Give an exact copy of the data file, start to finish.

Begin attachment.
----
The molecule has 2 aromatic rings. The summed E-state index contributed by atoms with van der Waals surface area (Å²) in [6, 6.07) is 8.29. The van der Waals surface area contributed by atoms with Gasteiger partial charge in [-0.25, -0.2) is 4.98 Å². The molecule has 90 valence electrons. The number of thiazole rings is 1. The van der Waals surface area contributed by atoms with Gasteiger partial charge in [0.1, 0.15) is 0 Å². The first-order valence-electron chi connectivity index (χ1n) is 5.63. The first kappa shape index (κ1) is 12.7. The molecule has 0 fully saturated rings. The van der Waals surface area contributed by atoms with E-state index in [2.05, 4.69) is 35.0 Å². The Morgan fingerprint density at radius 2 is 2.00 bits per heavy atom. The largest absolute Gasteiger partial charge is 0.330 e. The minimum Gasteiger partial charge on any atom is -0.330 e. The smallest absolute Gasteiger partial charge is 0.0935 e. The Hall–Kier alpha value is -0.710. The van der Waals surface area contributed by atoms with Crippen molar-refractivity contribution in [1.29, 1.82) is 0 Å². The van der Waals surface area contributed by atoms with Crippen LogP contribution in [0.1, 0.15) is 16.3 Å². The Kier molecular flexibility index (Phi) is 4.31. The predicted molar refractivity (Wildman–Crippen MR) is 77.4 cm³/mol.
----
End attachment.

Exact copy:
The molecule has 2 aromatic rings. The summed E-state index contributed by atoms with van der Waals surface area (Å²) in [6, 6.07) is 8.29. The van der Waals surface area contributed by atoms with Gasteiger partial charge in [-0.25, -0.2) is 4.98 Å². The molecule has 90 valence electrons. The number of thiazole rings is 1. The van der Waals surface area contributed by atoms with Gasteiger partial charge in [0.1, 0.15) is 0 Å². The first-order valence-electron chi connectivity index (χ1n) is 5.63. The first kappa shape index (κ1) is 12.7. The molecule has 0 fully saturated rings. The van der Waals surface area contributed by atoms with E-state index in [2.05, 4.69) is 35.0 Å². The Morgan fingerprint density at radius 2 is 2.00 bits per heavy atom. The largest absolute Gasteiger partial charge is 0.330 e. The minimum Gasteiger partial charge on any atom is -0.330 e. The smallest absolute Gasteiger partial charge is 0.0935 e. The Hall–Kier alpha value is -0.710. The van der Waals surface area contributed by atoms with Crippen molar-refractivity contribution in [1.29, 1.82) is 0 Å². The van der Waals surface area contributed by atoms with Crippen LogP contribution in [0.1, 0.15) is 16.3 Å². The Kier molecular flexibility index (Phi) is 4.31. The predicted molar refractivity (Wildman–Crippen MR) is 77.4 cm³/mol.